John and William Bartram
Although the Bartrams would have passed by these Islands on both their southbound and northbound journeys on the River, no mention of the Islands is made in John’s Journal.
William Bartram left Spalding’s Lower Store with a group of men taking a herd of horses to pasture. The pasture lands were across the river, probably because the store was located on the Indian side of the River and they may have feared that horses pastured there would be perceived as wild and available for capture. The River at the store is, as William observed, above a mile wide if one measures the distance from shore to shore across the Seven Sisters Islands (Figure 1). Consequently the route across the River from the store is, of necessity, circuitous. The route Bartram and his group followed was most likely the most direct between the store and the bluff on the east shore.
Seven Sisters Islands were comprised of seven small islands east of the main River channel. Today, two of the Islands have merged so that there now appear to be only six Sisters. The Islands are composed primarily of low swamp land, located in the St. Johns River between Stokes Landing on the west shore and Buffalo Bluff to the north and east. The Islands did not play a major role in William’s visit to Florida and he neither explored the Islands nor collected any samples of flora or fauna there. However, they are unique in that they are the only site to which William is known to have swum. The island to which he swam is uncertain, but can probably be narrowed down to one of the two closest to the bluff and along the most direct route from the Stokes Landing (Figure 2).
The determination of the location of William’s swim is based on the estimate provided in his Travels. The location where the horses began to jump from the vessel he estimated was about a “quarter of a mile” from the bluff on the eastern shore and the swim to the island he estimated to be about 150 yards. If the proposed route is correct, he would have been equidistant from the Islands to the north and south of the route and consequently could have gone ashore on either one. There is no description of this event in his Report so the location and routes are based solely on the information provided in his Travels.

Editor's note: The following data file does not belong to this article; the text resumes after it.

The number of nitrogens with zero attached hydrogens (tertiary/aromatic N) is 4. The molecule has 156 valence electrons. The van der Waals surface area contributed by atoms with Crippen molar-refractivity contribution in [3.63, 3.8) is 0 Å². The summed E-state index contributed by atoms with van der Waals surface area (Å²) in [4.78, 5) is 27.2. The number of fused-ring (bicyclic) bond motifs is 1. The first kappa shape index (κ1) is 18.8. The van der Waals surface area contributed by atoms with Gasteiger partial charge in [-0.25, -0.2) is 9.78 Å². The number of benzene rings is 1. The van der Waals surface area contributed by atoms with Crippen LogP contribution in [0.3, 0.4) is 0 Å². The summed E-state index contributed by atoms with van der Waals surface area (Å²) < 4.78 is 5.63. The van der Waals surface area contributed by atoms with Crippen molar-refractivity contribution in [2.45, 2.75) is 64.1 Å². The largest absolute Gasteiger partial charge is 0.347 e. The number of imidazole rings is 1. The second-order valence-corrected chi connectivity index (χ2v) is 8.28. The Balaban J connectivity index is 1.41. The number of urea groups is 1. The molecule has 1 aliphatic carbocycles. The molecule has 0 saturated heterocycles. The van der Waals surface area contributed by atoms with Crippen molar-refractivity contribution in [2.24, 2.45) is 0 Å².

There are two Bartram Trail Markers for this site (12). One is located in the River at the north end of the Islands and the second is located on a dock on the east shore at Hermit’s Cove Marina about midway through the Islands. While the first marker can only be seen from the water, the second is reachable by both land and water. Hermit’s Cove Marina has a launch site and offers food and beverages and restroom facilities (Figure 3). Despite its unkempt appearance, Hermit’s Cove is open for business and is a local hangout known for its friendly proprietor and patrons. Despite its name, it is more a tavern than a marina. The launch site is a paved ramp but is suitable only for small craft.
Resources and Links
Bartram, William. Travels Through North & South Carolina, Georgia, East & West Florida, the Cherokee Country, the Extensive Territories of the Muscogulges, or Creek Confederacy, and the Country of the Chactaws; Containing An Account of the Soil and Natural Productions of Those Regions, Together with Observations on the Manners of the Indians. Embellished with Copper-Plates. James and Johnson Publishers. 1791. Electronic Edition.
Harper, Francis, ed. The Travels of William Bartram, Naturalist’s Edition. Yale University Press. New Haven. 1958.
Florida History Online. New World in a State of Nature; British Plantations and Farms on the St. Johns River, East Florida 1763-1784. May 2013
Bruce, F.W. Assistant Engineer, US Army Corps of Engineers. St. Johns River to Lake Harney, Florida. 1908. The Portal to Texas History. University of North Texas. Nautical Chart of the St. Johns River.
Florida Museum of Natural History. Florida Naturalists. William Bartram. Book of Travels. May 2013
Coordinates A: 29° 34.517’N 81° 40.762’W
Coordinates B: 29° 34.430’N 81° 40.996’W
Coordinates C: 29° 35.108’N 81° 40.939’W
Coordinates A are those of the BTS 12 Marker. It is quite likely that this is near the landing of the horse barge on the east shore. Coordinates B are for the location where William likely went overboard. Coordinates C are for a second BTS marker mounted in the river at the north end of Seven Sisters Islands.